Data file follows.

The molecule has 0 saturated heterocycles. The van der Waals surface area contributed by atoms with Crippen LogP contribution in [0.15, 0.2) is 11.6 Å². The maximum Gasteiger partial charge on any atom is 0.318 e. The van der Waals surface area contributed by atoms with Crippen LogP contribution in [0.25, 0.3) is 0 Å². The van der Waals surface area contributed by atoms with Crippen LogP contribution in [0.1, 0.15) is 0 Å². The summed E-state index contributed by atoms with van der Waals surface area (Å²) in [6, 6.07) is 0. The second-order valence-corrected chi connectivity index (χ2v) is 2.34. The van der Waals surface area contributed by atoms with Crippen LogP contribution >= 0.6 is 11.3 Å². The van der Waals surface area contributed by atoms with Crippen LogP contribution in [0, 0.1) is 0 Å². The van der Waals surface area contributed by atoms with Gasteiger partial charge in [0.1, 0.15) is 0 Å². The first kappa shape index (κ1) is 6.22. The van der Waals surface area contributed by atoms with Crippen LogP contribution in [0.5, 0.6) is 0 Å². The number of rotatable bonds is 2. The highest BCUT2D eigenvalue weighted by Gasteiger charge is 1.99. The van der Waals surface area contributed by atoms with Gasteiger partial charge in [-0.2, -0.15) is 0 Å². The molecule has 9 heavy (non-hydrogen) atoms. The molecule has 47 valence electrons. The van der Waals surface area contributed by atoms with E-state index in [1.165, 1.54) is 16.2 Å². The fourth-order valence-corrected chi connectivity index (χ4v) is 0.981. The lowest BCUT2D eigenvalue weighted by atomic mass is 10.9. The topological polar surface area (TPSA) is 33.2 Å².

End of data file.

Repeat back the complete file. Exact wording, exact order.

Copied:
The molecule has 0 saturated heterocycles. The van der Waals surface area contributed by atoms with Crippen LogP contribution in [0.15, 0.2) is 11.6 Å². The maximum Gasteiger partial charge on any atom is 0.318 e. The van der Waals surface area contributed by atoms with Crippen LogP contribution in [0.25, 0.3) is 0 Å². The van der Waals surface area contributed by atoms with Crippen LogP contribution in [0.1, 0.15) is 0 Å². The summed E-state index contributed by atoms with van der Waals surface area (Å²) in [6, 6.07) is 0. The second-order valence-corrected chi connectivity index (χ2v) is 2.34. The van der Waals surface area contributed by atoms with Crippen LogP contribution >= 0.6 is 11.3 Å². The van der Waals surface area contributed by atoms with Crippen LogP contribution in [0, 0.1) is 0 Å². The van der Waals surface area contributed by atoms with Gasteiger partial charge in [0.1, 0.15) is 0 Å². The first kappa shape index (κ1) is 6.22. The van der Waals surface area contributed by atoms with Crippen LogP contribution in [0.5, 0.6) is 0 Å². The number of rotatable bonds is 2. The highest BCUT2D eigenvalue weighted by Gasteiger charge is 1.99. The van der Waals surface area contributed by atoms with Gasteiger partial charge in [-0.2, -0.15) is 0 Å². The molecule has 9 heavy (non-hydrogen) atoms. The molecule has 47 valence electrons. The van der Waals surface area contributed by atoms with E-state index in [1.165, 1.54) is 16.2 Å². The fourth-order valence-corrected chi connectivity index (χ4v) is 0.981. The lowest BCUT2D eigenvalue weighted by atomic mass is 10.9. The topological polar surface area (TPSA) is 33.2 Å².